The business of selling words to readers and selling readers to advertisers, which has sustained their role in society, is falling apart (see article).
Of all the “old” media, newspapers have the most to lose from the internet.
The website of Britain's now has nearly half as many readers in America as it does at home.In addition, a new force of “citizen” journalists and bloggers is itching to hold politicians to account.” asked a recent report about newspapers from the Carnegie Corporation of New York, a charitable research foundation.Nobody should relish the demise of once-great titles.In 2005 a group of shareholders in Knight Ridder, the owner of several big American dailies, got the firm to sell its papers and thus end a 114-year history.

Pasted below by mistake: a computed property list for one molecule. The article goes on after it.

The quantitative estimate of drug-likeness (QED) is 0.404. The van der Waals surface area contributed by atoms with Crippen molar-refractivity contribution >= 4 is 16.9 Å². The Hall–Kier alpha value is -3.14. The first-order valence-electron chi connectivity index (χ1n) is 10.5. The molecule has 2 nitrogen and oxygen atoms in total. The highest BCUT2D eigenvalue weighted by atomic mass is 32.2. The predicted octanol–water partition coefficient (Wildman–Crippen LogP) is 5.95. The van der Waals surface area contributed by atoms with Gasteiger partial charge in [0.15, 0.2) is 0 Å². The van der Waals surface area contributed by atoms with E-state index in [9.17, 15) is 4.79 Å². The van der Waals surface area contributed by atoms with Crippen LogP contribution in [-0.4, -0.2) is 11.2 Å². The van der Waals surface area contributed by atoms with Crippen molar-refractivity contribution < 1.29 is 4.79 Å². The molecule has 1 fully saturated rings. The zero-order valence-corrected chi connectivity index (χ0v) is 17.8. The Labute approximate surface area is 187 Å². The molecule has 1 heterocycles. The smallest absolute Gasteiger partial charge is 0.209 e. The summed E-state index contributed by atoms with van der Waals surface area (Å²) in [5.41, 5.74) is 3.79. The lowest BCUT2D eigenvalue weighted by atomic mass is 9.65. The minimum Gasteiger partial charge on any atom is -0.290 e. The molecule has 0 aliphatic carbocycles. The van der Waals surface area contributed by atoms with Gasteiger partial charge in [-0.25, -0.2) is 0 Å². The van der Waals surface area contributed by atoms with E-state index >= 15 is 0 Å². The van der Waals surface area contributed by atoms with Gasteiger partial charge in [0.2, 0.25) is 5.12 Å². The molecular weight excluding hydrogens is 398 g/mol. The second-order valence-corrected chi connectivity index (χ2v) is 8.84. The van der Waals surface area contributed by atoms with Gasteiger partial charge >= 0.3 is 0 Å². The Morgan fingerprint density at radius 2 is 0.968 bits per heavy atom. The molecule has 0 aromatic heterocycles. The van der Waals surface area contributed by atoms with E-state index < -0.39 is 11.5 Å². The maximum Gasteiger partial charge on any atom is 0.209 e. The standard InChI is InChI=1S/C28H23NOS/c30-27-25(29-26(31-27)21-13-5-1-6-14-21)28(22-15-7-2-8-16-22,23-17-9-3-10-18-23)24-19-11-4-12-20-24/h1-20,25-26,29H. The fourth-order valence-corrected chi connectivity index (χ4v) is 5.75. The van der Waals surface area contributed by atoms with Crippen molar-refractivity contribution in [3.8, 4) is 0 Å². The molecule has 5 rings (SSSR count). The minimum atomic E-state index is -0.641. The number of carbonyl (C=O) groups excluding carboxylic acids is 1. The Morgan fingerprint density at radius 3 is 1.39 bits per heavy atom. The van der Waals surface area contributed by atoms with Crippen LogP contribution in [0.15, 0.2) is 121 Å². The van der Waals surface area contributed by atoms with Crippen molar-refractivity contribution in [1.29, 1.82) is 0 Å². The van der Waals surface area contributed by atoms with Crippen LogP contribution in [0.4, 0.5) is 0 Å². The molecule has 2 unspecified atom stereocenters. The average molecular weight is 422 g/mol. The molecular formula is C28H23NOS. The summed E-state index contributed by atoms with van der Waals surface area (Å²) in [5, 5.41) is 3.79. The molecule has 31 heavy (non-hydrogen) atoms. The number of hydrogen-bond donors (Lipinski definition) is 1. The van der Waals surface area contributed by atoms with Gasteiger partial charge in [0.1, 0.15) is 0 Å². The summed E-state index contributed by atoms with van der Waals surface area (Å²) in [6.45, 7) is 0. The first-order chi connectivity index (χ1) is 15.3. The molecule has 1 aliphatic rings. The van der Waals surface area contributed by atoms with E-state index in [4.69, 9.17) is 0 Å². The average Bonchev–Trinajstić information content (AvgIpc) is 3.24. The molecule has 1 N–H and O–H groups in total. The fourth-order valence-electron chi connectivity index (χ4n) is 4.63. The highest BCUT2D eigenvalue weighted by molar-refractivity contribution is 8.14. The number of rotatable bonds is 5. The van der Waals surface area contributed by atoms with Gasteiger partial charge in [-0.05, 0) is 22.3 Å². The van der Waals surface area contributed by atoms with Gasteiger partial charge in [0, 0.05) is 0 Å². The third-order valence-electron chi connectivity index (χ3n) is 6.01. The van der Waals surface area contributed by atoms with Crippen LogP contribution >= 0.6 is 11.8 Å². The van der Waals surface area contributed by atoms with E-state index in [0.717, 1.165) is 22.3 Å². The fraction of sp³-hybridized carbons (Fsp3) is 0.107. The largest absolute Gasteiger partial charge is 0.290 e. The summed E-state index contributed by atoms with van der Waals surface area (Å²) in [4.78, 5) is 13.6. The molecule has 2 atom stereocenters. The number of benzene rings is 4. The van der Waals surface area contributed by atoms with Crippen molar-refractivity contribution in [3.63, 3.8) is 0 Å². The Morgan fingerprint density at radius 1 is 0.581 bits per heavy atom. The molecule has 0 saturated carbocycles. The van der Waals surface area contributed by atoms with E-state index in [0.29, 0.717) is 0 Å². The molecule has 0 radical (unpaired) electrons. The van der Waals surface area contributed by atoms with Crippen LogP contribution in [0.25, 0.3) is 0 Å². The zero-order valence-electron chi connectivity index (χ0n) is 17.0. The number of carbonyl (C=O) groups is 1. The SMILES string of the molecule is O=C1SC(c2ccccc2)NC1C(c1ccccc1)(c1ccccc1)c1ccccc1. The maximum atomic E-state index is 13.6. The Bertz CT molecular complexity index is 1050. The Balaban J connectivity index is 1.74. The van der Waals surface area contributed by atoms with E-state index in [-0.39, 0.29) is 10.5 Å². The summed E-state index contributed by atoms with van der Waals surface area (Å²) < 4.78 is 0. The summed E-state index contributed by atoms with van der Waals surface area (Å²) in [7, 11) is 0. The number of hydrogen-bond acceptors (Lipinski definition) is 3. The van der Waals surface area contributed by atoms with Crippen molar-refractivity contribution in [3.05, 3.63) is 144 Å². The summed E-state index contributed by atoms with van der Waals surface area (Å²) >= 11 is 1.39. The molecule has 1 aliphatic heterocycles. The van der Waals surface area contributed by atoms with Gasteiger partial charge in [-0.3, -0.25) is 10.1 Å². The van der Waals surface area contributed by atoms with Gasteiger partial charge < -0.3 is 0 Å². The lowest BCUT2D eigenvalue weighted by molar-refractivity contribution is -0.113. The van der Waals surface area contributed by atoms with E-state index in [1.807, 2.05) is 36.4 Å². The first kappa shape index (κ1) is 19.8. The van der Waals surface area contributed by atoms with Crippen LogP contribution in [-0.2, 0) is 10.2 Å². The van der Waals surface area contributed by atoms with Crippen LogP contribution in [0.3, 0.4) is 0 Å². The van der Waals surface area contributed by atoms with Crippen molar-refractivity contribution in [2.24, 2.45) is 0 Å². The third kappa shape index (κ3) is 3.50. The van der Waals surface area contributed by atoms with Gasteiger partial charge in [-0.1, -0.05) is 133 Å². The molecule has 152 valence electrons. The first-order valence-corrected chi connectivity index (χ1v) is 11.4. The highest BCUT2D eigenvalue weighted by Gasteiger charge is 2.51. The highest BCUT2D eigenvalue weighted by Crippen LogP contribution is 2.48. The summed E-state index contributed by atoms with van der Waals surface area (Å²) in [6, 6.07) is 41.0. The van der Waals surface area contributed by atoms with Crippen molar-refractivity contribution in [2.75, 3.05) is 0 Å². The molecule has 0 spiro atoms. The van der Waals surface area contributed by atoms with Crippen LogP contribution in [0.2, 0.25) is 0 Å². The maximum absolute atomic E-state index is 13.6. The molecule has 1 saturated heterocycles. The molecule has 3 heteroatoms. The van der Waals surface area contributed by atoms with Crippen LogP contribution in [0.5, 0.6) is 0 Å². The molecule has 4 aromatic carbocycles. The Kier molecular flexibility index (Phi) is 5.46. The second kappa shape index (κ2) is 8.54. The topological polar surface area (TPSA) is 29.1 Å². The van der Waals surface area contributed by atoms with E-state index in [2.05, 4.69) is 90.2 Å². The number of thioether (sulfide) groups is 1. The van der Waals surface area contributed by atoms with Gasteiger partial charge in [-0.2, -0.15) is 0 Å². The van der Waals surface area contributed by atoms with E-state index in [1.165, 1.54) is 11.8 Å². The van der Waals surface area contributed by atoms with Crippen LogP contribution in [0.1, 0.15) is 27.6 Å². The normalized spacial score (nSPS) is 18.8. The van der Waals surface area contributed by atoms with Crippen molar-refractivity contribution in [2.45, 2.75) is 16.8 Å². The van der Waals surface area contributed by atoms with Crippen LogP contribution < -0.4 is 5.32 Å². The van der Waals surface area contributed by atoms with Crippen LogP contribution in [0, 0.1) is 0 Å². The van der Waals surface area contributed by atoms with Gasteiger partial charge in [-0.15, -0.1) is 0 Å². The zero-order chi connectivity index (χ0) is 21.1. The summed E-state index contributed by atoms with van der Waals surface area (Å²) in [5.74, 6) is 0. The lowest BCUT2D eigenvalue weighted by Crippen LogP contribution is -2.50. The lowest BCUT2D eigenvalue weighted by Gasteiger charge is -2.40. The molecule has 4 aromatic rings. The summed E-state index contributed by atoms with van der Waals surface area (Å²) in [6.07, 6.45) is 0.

This year Morgan Stanley, an investment bank, attacked the New York Times Company, the most august journalistic institution of all, because its share price had fallen by nearly half in four years.Over the next few decades half the rich world's general papers may fold. According to the Newspaper Association of America, the number of people employed in the industry fell by 18% between 19.Tumbling shares of listed newspaper firms have prompted fury from investors.It has survived as readers have shunned papers and papers have shunned what was in stuffier times thought of as serious news. That is partly because a few titles that invest in the kind of investigative stories which often benefit society the most are in a good position to survive, as long as their owners do a competent job of adjusting to changing circumstances.Publications like the should be able to put up the price of their journalism to compensate for advertising revenues lost to the internet—especially as they cater to a more global readership.And they are investing in free daily papers, which do not use up any of their meagre editorial resources on uncovering political corruption or corporate fraud.